Enter Witwoud and Petulant. Millamant asks them whether they settled their differences. Witwoud says they are just both great wits going at each other. Petulant says that when he wants to say black is blue, it must be obeyed, Witwoud answers that it may, Petulant answers that upon proof positive it must, Witwoud uses his school logic to point out that upon proof positive sure, it must, but upon proof presumptive it only may. Mrs Marwood says their debates are very learned, and Witwoud answers that Petulant is an enemy to learning. Millamant says she hates ignorant men and can’t think of being married to somebody who can hardly read or write. Petulant answers that he doesn’t understand why: marriage is like hanging in this respect that in both cases it’s the clergyman’s job to read the prayers and the final result is the same. Millamant says he’s stupid and leaves with her maid. Sir Wilful, Witwoud’s brother enters. I think Congreve must have been a fan of Ben Jonson because he keeps on inserting these allusions to his plays: first to Volpone, than when Mrs Marwood talked about the intrigues of Foible, she quoted a title of Jonson’s play The Devil is an Ass, and now Witwoud seeing his brother, exclaims “In the name of Barthelemew and his fair”. Bartholomew’s fair was a big August fair in London, but it’s a play of a comedy by Jonson as well. Witwoud says he has not seen his brother since the revolution (meaning the Glorious Revolution of 1688), which, if we assume the play is set in the year of its premiere, 1700, is indeed very long. Footman says Lady Wishfort is not dressed yet, and Sir Wilful makes the customary noises about how late city dwellers rise from bed in comparison with him and other country folk. The footman is surprised to hear that Sir Wilful refers to Lady Wishfort as his aunt, and Sir Wilful asks him how he has been in her service. A week, answers the footman, which is still longer than anybody in her staff, except for her maid. Tell her that I’ve come, says Sir Wilful, and tell me who these guys are? I really don’t know, answers the footman, there are so many people who come and go here. He leaves.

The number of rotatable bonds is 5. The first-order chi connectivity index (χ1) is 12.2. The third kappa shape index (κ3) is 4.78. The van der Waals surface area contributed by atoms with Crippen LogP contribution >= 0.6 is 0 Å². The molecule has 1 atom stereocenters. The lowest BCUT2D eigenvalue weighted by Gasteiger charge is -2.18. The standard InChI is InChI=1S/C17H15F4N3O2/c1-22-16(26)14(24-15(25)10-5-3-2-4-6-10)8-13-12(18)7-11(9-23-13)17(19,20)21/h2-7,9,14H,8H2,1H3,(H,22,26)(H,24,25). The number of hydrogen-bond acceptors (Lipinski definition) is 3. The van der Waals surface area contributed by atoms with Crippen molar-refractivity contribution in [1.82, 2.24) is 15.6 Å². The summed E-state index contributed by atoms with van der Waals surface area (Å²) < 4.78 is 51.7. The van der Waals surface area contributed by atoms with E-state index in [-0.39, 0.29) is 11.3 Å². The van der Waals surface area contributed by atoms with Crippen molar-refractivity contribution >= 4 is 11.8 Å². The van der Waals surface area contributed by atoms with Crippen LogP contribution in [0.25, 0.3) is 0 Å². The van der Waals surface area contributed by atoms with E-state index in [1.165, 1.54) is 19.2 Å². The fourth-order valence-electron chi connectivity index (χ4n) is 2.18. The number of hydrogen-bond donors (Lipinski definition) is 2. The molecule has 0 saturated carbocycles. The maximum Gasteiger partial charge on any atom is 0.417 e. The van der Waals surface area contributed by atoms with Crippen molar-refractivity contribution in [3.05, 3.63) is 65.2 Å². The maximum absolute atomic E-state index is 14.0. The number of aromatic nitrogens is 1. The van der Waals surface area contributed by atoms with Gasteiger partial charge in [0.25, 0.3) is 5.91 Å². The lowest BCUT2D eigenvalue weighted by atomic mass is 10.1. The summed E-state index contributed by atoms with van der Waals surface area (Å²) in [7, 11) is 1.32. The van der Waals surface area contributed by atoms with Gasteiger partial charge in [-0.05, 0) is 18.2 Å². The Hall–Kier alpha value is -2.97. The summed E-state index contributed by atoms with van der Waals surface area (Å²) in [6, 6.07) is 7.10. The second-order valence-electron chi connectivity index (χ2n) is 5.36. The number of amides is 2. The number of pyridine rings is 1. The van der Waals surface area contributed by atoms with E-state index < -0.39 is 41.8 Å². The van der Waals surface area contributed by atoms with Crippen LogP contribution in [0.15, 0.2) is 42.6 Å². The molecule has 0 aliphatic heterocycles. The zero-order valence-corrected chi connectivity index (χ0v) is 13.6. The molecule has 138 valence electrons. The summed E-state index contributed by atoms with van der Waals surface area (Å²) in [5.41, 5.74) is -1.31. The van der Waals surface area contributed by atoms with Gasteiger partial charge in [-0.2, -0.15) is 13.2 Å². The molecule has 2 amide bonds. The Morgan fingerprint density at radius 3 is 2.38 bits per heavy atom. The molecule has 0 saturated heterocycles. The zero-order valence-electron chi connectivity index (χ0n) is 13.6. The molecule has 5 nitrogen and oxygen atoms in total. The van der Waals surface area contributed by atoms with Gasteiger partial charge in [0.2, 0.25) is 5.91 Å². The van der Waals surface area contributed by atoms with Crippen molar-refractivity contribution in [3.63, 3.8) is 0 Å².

Enters Millamant followed by Mincing, flustered because Petulant made her angry. Why can’t we choose our friends like we choose our clothes? (We totally can, Millamant.) She and Marwood engage in some light-hearted banter, carrying on the friends-like-clothes metaphor: the stupid ones are like the sturdy and cheap woollen clothes, they never wear out. Maybe one could give them as cast-offs to one’s maid? Or maybe to a theatre (rich people apparently often donated their cast-offs for costumes), fools could really be useful on stage, like masquerade clothes we are done with after one ball. Every woman of discretion accepts visits from fools as a disguise for her real lover, says Marwood. If you acknowledge Mirabell is your lover, Witwoud and Petulant may be your hood and scarf, because the whole town knows the secret. Millamant laughs her off. What? My lover? Of course the whole town knows he is desperately in love with me, but that doesn’t mean I love him. Marwood makes some veiled threats, but Mincing interrupts her by announcing that Witwoud and Petulant are going to come here, and Millamant decides to pass time by listening to a singer who just happens to be in the next room. (Congreve actually left her name blank, so that they could invite any female singer who happened to be available on this night.) The singer appears and sings a song about how sweet it is when somebody who was loved by many women but never loved back now falls in love with you.